Then she shakes her rear end into the camera.

What? Please, spare me grandma’s booty.

I am appalled and disgusted that major brand would resort to this type of vulgarity to sell its stupid product.

I know I shouldn’t be surprised – there’s more than enough vulgarity in our culture, everywhere you turn, with F-bombs and other language freely expressed everywhere, and especially in the media. Trust me – it’s only a matter of time before you hear the F-word on mainstream media. Walk into any gym or store, and chances are, you will hear people using profanity without lowering their voices. I even attended a business conference two weeks ago, where the “professional speaker” liberally peppered her talk with expletives. I was aghast.

Whatever happened to etiquette in polite society?

I’m disgusted and discouraged.

Cars With Spa-Like Features? Bad Marketing That’s Asleep At The Wheel.

My husband Bill Kickham is a Massachusetts personal-injury attorney, and he knows all too well about Massachusetts car crashes and motor-vehicle accidents. He sees firsthand the devastation caused by Massachusetts car accidents, especially when they are caused by distracted driving.

You think texting-and-driving is bad? I believe that car manufacturers are making the situation worse.

So, here’s an example of bad marketing, and bad automobile marketing that has left me stunned. In my opinion as a digital marketing expert, this trend is only going to cause more and more accidents. That’s my 2015 marketing prediction.

The new Mercedes-Benz S550 4Matic was designed with vaunted German engineering to become a spa-like haven on four wheels.

Fragrance is pumped in, in the manner of four different aromas.

Some of the heated seats include a special chamber so that the seat back deflates and inflates from your shoulder blades to lower back. This has the effect of a massage. In my opinion, heated seats and massage chairs lead to only one thing: Sleep. And in this case, if you snooze, you really lose. Your life. Yes, your blessed life.

Other parts of the automobile are heated – the armrests, door rests and even the steering wheel. I’m sure it’s padded.

Aren’t all of these luxury features just another way of turning the driver’s seat into a bed? The only thing missing is a blanket and Frette high-thread-count sheets.

I recently spoke to a colleague, who told me – get this – that her mother gets into the driver’s seat, and not only applies her makeup there, while driving – but – are you sitting down? She plugs in her curling iron, and also curls and flat-irons her hair while at the wheel.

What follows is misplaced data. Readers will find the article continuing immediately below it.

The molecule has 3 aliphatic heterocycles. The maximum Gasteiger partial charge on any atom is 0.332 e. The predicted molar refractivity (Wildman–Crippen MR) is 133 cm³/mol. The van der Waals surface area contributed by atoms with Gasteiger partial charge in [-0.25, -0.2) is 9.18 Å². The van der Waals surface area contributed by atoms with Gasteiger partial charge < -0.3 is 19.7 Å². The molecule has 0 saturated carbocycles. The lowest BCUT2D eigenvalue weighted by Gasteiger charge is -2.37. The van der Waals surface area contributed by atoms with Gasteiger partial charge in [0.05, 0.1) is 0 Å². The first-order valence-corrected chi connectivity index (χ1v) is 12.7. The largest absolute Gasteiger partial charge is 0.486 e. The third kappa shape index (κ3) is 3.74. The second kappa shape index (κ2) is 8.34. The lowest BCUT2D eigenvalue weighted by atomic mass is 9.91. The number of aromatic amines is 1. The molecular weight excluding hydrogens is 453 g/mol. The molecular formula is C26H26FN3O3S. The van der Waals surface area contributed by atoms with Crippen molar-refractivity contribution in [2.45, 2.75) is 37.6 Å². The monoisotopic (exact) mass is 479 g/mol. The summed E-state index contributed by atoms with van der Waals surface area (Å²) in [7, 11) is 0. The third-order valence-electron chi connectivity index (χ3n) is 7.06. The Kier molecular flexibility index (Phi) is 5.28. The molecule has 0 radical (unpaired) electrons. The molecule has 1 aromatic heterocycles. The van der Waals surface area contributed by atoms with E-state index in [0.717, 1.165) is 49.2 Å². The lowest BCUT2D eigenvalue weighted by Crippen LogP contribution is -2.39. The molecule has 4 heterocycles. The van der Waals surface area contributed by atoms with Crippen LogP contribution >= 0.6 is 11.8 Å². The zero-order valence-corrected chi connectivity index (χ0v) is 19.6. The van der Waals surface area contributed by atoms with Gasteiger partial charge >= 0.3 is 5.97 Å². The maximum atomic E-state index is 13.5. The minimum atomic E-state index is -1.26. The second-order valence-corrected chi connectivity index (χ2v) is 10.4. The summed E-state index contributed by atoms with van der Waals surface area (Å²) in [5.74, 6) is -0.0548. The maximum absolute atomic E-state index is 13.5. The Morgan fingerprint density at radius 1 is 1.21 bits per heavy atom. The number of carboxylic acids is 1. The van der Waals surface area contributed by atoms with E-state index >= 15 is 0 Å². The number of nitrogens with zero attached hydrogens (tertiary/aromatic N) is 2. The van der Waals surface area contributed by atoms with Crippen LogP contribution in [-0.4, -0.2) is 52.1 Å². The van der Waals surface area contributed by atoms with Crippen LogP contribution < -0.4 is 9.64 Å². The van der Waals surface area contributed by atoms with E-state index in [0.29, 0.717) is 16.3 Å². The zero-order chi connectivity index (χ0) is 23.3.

I’m all for smart car marketing, but this is an automobile marketing strategy that leaves a lot to be desired. Auto designers should be creating more safety features, and not more things that make you want to get some shut-eye when you’re at the wheel.

New Dental Product Contains Expletive

I’m a professional product namer. I excel at coming up with great names for all kinds of services and products that are for sale to the public. When I was an advertising copywriter, for example, I came up with a financial program called PEP – it was a Personal Employment Plan like a 401k, and the jingle I came up with was, “Come in for a PEP Talk.” Since then, I’ve worked with various companies to help name everything from hair salons to prescription drugs.

Product naming is a great skill to have and it helps to have a way with words. It takes time, effort, and research, to create a moniker that will resonate and hit home with the public and make them want to buy your product or service. Companies spend thousands and thousands of dollars on finding the best name possible for what they are selling.

Which is why I am aghast, appalled and disgusted at a story that The Boston Globe newspaper published today about a local entrepreneur, who is also a professor at Babson College, who has a launched a dental product.

His new name for his business has an unprintable expletive in its title.

What a horrible example this sets. It’s bad enough to have TV shows with titles like “S*** My Dad Says” and popular books like “Go The F*** To Sleep.”

Now, here’s yet another example of someone pushing the envelope, once more, to have a product that showcases a profanity. I’m purposely not telling you the name of this dental product, nor hint at it. I hope that no one else prints the name of what this entrepreneur is selling, because it doesn’t deserve the publicity.

I’m disgusted.

Apparently the name is just one big joke on the professor’s part. But it’s not funny. Trying to make profanity mainstream is offensive, and just another example of someone taking the lowest road possible. There’s nothing creative about simply using a profanity to get publicity. It’s like stand-up comedians who resort to swear words instead of using their creativity to make you laugh. It’s a cop-out. And it’s a bad marketing idea.

Today The Boston Globe did not print the name of the product.

But you know what? Based on all the media that I read and watch, it’s just a matter of time. I give it about five years, and then, just wait – we will all be bombarded with profanity in the media, left and right. As it is, now many major media (except for newspapers) do publish all kinds of profanity, including the F-word. We are so coarsened to this type of language that many of us don’t even notice. Right now, there are a handful of words that the media won’t publish. But be warned – because very soon all profanity will go mainstream in the media, and most people won’t blink an eye when it is used in polite conversations. Even now, I overhear people – at the supermarket, in the gym, for example – using swear words and not lowering their voices. They speak loud and clear.